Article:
We’ve had over 76 young high school boys of color participate in our all-day workshops, which we use to generate awareness and interest in our 6-week Summer Intensive program. Over 60 tech professionals have served as mentors to our boys, helping them deepen their knowledge of coding and the careers in the tech industry. And nearly 40 tech companies, schools and organizations have joined our ecosystem as community partners – ensuring that our students receive industry exposure, training, mentor support, and educational resources.

    After exposure to our workshops, mentors, and community partners, over 95% of our boys, when surveyed, stated that our program led them to consider strongly pursuing a tech career path.

    Our pilot 2014 Summer Intensive is now a proven success, with an independent research firm confirming that we have increased our students technical skills, entrepreneurial confidence and desire to pursue a career in the technology industry. All 100% of our graduates last summer are now planning to pursue a tech-related career post-program, and 95% are now strongly considering a career in computer science. We feel these results are extraordinary, and we’re excited to share our story with the world as we expand in 2015.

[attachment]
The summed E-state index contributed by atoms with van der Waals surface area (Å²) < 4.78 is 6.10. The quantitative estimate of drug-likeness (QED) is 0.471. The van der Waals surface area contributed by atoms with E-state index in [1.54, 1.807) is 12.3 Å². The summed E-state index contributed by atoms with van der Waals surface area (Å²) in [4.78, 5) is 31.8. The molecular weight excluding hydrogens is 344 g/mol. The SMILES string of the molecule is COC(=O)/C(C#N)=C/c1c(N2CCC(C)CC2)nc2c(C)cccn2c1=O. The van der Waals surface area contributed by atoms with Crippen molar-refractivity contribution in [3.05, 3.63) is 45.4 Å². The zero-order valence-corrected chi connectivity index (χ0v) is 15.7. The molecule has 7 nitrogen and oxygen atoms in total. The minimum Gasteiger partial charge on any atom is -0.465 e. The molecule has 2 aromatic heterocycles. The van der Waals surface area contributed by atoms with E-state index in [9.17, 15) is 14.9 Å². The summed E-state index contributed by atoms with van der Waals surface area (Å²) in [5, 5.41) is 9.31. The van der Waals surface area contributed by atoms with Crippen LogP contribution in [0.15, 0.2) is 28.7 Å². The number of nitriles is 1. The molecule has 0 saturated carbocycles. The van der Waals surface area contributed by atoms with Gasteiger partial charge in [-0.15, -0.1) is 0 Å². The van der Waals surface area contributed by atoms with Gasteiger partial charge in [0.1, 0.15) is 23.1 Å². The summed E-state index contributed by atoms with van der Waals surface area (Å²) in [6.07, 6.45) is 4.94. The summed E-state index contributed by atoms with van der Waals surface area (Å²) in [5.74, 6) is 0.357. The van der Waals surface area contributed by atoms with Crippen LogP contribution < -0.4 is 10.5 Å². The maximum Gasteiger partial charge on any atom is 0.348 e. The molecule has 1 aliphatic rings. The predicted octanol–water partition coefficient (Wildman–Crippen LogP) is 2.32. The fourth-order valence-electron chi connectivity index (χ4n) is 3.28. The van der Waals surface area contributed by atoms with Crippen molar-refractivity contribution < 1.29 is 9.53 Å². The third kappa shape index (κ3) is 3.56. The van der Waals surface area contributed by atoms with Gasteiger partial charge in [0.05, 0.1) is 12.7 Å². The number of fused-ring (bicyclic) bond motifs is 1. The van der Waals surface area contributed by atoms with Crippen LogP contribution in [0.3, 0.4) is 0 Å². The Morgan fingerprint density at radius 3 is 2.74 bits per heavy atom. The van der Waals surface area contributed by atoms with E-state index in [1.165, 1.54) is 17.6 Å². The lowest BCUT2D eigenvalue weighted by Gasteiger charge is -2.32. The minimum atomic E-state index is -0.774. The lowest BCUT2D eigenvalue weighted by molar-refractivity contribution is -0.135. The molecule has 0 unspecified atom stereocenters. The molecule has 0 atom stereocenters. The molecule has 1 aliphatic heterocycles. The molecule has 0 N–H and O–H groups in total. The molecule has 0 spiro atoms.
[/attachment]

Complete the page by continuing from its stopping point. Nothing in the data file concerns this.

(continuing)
Based on these successes, we are now investing significant time and resources into formalizing our Intensive curriculum. Our Intensive is a scalable program, but curriculum investment is required to make it replicable.

    We have great plans for the Intensive this year. By the end of 2015, we plan to have graduated at least 60 students through our Intensive program. For context, only 68 African American students passed the AP Computer Science exam in New York State last year, with a passing rate of 33.8%. Our work can make meaningful change in our space.